• Cliff, J., S. Lewin, G. Woelk, B. Fernandes, A. Mariano, E. Sevene, K. Daniels, S. Matinhure, A. Oxman, and J. Lavis (2010), Policy development in malaria vector management in Mozambique, South Africa and Zimbabwe, Health Policy Plan, 25(5), 372–383, doi:10.1093/heapol/czq008.
  • Cohen, J., D. Smith, C. Cotter, A. Ward, G. Yamey, O. Sabot, and B. Moonen (2012), Malaria resurgence: a systematic review and assessment of its causes, Malaria Journal, 11(1), 122, doi:10.1186/1475-2875-11-122.
  • Mnzava, A. E., B. L. Sharp, D. J. Mthembu, D. le Sueur, S. S. Dlamini, J. K. Gumede, and I. Kleinschmidt (2001), Malaria control–two years’ use of insecticide-treated bednets compared with insecticide house spraying in KwaZulu-Natal, S. Afr. Med. J., 91(11), 978–983.
  • Nájera, J. A., M. González-Silva, and P. L. Alonso (2011), Some Lessons for the Future from the Global Malaria Eradication Programme (1955–1969), PLoS Med, 8(1), e1000412, doi:10.1371/journal.pmed.1000412.
  • Nyhan, B., and J. Reifler (2010), When Corrections Fail: The Persistence of Political Misperceptions, Political Behavior, 32(2), 303–330, doi:10.1007/s11109-010-9112-2.

Roy Spencer reveals his motivation for rejecting the climate mainstream- not science issues, but economic concerns

Image courtesy of Flickr user "SarahDeer", used under Creative Commons

Straight from the horse’s mouth, emphasis Spencer’s:

[Washington Post reporter Juliet Eilperin] provided several paragraphs alluding to why scientists on the [mainstream] side of the issue speak out, but nowhere could I find reasons why WE [i.e. the contrarian minority] speak out.

I had told her that ill-conceived energy policies that hurt economic growth kill poor people. Was that not a sufficiently interesting thing to report on?

I guess after a while, even ostensibly serious “skeptics” like Spencer forget that they’re supposed to pretend they’re arguing science instead of a whacked out, far right wing, “economic” ideology.

Although probably unnecessary, it might be worth pointing out that actual economists think that delaying action on climate change will hurt more than using “cheap” fossil energy will help.

Limbaugh pimps Spencer’s new climate denialism book, calls mainstream scientific community “idiots”

Via Media Matters, America’s most trusted Conservative Rush Limbaugh:

To which the only proper response can be:

And of course, climate denialism isn’t the only antiscience belief Spencer and Limbaugh have in common. I’m sure we’ll all be hearing more about Spencer’s book in the next few weeks. Try to contain yourselves.

CRU Emails

I’m withholding judgment until all of the facts come to light, but so far the “evidence” of conspiracy, wrongdoing, data fudging, etc. is pretty thin gruel. So far the claims seemed to based upon (willful?) equivocation on word meaning, excising of context, and so on. [UPDATE: See RC for more on that.] It’s also apparent that even if the worst possible spin on the allegations ended up being true, the net impact on the state of climate science would be small- certainly relative to the scope that is being claimed.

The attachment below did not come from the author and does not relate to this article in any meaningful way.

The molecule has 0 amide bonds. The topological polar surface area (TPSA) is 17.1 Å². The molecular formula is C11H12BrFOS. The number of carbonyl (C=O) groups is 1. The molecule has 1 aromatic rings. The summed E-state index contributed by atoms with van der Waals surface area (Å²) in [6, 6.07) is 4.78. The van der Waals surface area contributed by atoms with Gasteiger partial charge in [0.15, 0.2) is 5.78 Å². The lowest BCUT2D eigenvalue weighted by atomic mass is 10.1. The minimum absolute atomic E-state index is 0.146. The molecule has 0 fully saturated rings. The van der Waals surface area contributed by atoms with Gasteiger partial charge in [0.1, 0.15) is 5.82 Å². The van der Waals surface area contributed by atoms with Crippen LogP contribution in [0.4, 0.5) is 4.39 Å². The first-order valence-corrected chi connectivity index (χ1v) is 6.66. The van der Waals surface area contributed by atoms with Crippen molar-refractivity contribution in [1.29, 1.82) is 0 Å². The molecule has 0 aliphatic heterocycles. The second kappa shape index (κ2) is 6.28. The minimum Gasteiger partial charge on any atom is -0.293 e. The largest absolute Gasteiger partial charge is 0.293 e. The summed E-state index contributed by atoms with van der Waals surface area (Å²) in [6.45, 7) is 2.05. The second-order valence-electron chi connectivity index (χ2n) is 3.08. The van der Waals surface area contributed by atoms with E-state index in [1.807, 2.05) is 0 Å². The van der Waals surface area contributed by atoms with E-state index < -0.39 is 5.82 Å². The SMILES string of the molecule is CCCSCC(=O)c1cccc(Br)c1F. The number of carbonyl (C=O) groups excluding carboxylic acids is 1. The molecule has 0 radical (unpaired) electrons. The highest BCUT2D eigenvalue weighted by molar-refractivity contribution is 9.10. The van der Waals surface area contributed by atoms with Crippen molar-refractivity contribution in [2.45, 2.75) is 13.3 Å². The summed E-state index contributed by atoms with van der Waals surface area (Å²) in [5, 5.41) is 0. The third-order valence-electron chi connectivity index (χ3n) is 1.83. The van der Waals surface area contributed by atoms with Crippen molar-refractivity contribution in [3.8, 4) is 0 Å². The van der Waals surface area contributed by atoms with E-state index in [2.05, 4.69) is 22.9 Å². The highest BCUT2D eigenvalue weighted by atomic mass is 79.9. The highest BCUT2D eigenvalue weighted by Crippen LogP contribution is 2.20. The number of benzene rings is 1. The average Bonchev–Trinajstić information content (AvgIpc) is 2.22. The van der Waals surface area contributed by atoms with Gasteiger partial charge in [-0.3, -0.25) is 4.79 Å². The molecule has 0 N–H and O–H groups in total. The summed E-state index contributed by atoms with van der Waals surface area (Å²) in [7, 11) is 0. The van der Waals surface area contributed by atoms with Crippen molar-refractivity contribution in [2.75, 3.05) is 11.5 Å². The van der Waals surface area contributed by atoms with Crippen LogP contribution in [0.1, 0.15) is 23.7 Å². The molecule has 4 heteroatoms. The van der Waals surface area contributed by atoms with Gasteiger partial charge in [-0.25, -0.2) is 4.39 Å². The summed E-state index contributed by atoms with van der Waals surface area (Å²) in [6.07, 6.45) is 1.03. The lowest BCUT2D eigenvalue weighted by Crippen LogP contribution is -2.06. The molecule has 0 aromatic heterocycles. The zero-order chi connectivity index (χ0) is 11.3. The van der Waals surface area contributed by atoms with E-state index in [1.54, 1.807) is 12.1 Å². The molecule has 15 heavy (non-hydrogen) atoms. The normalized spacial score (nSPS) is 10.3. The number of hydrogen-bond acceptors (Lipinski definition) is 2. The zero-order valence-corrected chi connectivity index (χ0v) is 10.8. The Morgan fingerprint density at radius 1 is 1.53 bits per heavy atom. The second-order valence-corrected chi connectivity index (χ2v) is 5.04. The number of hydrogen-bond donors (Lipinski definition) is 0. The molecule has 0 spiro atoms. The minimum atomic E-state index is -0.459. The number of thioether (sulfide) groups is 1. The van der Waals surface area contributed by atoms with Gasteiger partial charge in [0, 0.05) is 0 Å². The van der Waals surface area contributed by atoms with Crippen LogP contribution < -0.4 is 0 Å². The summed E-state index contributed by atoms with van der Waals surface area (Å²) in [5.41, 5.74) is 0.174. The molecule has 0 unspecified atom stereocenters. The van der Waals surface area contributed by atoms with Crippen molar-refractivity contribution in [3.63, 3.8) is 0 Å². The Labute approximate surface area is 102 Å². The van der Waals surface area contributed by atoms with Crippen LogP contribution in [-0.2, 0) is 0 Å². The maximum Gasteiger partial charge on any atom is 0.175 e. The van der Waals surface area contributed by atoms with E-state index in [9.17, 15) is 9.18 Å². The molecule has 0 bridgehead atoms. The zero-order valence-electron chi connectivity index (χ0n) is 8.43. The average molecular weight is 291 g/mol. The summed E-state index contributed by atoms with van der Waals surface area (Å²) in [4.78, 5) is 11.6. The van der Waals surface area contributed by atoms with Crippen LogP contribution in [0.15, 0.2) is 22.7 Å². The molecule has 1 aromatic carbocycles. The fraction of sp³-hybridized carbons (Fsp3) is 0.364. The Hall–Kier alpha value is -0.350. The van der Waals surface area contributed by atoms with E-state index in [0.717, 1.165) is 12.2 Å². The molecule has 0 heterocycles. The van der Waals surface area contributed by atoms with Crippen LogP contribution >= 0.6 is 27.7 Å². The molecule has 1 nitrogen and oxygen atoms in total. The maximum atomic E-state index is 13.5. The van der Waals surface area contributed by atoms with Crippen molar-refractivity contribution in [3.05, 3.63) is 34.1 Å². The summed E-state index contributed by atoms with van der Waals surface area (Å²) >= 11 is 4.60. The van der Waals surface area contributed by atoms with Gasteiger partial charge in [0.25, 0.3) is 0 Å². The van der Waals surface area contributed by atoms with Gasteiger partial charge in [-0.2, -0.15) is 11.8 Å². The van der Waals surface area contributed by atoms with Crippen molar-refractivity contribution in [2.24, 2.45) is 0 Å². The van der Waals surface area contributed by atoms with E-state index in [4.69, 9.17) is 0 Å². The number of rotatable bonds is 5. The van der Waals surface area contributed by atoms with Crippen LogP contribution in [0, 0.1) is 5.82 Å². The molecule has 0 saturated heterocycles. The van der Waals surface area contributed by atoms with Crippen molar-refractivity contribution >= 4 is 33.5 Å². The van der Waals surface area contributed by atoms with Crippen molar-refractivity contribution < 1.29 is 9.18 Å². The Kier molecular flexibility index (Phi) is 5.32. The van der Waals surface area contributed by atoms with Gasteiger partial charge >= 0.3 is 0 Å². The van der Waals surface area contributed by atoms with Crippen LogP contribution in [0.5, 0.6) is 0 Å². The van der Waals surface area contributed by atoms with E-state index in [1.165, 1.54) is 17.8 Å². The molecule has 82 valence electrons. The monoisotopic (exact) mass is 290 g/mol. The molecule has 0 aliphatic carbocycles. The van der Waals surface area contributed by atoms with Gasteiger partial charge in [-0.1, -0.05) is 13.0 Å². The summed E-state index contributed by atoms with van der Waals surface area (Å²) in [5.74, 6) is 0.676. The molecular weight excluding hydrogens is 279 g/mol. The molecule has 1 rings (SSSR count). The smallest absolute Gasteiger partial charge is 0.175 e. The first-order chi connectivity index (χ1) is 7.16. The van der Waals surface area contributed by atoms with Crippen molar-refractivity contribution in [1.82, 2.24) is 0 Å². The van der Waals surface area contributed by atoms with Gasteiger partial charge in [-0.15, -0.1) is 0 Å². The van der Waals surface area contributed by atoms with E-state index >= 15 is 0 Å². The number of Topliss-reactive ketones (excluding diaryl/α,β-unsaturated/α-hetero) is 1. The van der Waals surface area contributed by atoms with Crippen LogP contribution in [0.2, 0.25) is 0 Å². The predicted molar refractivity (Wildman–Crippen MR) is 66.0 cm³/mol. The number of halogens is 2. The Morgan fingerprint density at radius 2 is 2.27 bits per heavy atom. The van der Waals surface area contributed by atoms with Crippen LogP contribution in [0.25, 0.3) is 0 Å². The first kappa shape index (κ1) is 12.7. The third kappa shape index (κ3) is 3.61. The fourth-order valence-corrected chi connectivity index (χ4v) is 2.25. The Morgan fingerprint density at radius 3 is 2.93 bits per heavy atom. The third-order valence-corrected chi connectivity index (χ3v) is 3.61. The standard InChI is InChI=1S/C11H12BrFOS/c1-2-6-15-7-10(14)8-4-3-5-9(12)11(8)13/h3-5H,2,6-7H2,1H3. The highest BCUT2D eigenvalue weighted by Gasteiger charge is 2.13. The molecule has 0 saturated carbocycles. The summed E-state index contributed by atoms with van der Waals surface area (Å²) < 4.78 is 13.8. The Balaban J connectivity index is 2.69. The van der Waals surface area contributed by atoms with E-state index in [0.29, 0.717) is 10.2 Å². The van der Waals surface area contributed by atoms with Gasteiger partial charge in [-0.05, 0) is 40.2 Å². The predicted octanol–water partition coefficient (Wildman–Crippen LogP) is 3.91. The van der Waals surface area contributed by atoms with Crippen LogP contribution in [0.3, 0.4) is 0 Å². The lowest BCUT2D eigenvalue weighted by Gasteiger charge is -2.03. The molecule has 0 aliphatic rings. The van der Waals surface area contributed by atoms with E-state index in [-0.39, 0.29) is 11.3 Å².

Amusingly, Roy Spencer whines (in a post referencing former President Bill Clinton’s sex scandal) that the BBC’s first report on the issue doesn’t discuss the contents of the email.

As of this writing, the BBC is the first mainstream news source to cover the story. But instead of discussing the content of any of the e-mails, the BBC is focusing on the illegal nature of the computer system breach. An expert was quoted who alluded to the contentious nature of the global warming debate, and how both sides would resort to tricks to help their side.

That’s pretty rich. If the hacked e-mails — with incriminating content — just happened to be Sarah Palin’s, does ANYONE believe that news reports would avoid disclosing the content of those e-mails?

You can probably see where this is headed…

In fact, the Beeb’s first reporting* on the Palin email hack did not discuss the email contents either.

In any event, I don’t condone misconduct, so if any substantive misdeeds end up having been committed, I’ll gladly add my voice to the chorus of those crying foul. Until then, GHGs are still rising and the paleoclimatological news isn’t getting any better.

*Though subsequent stories did superficially characterize the contents of some emails.

Yes, Sarah Palin IS a creationist

Contra some in the comments all those months [edit: over a year!] ago, Sarah Palin’s memoir is unambiguous on this issue:

Elsewhere in this volume she talks about creationism, saying she “didn’t believe in the theory that human beings — thinking, loving beings — originated from fish that sprouted legs and crawled out of the sea” or from “monkeys who eventually swung down from the trees.”

and:

“But your dad’s a science teacher,” Schmidt objected. “Yes.” “Then you know that science proves evolution,” added Schmidt. “Parts of evolution,” I [Palin] said. “But I believe that God created us and also that He can create an evolutionary process that allows species to change and adapt.” Schmidt winced and raised his eyebrows. In the dim light, his sunglasses shifted atop his hear. I had just dared to mention the C-word: creationism. But I felt I was on solid factual ground.

Although this has obviously disturbing implications re: the kind of leader millions of Americans want to see in the White House, there are two finer, interrelated points to be made which actually bring this post back on topic.

The first is that creationism and climate denialism overlap a great deal, not just among the average evangelical Christian and biblical literalist, but also at the highest levels of US legislature and amongst the “foremost” climate change “skeptics”.

The second is that this is no accident, no mere co-incidence of ideologies (i.e. Christianism and anti-regulation fundamentalism). As I wrote regarding Palin previously, people who live in a world where the ultimate cause of everything is literally “God did it” are not going to accept the reality of anthropogenic climate change.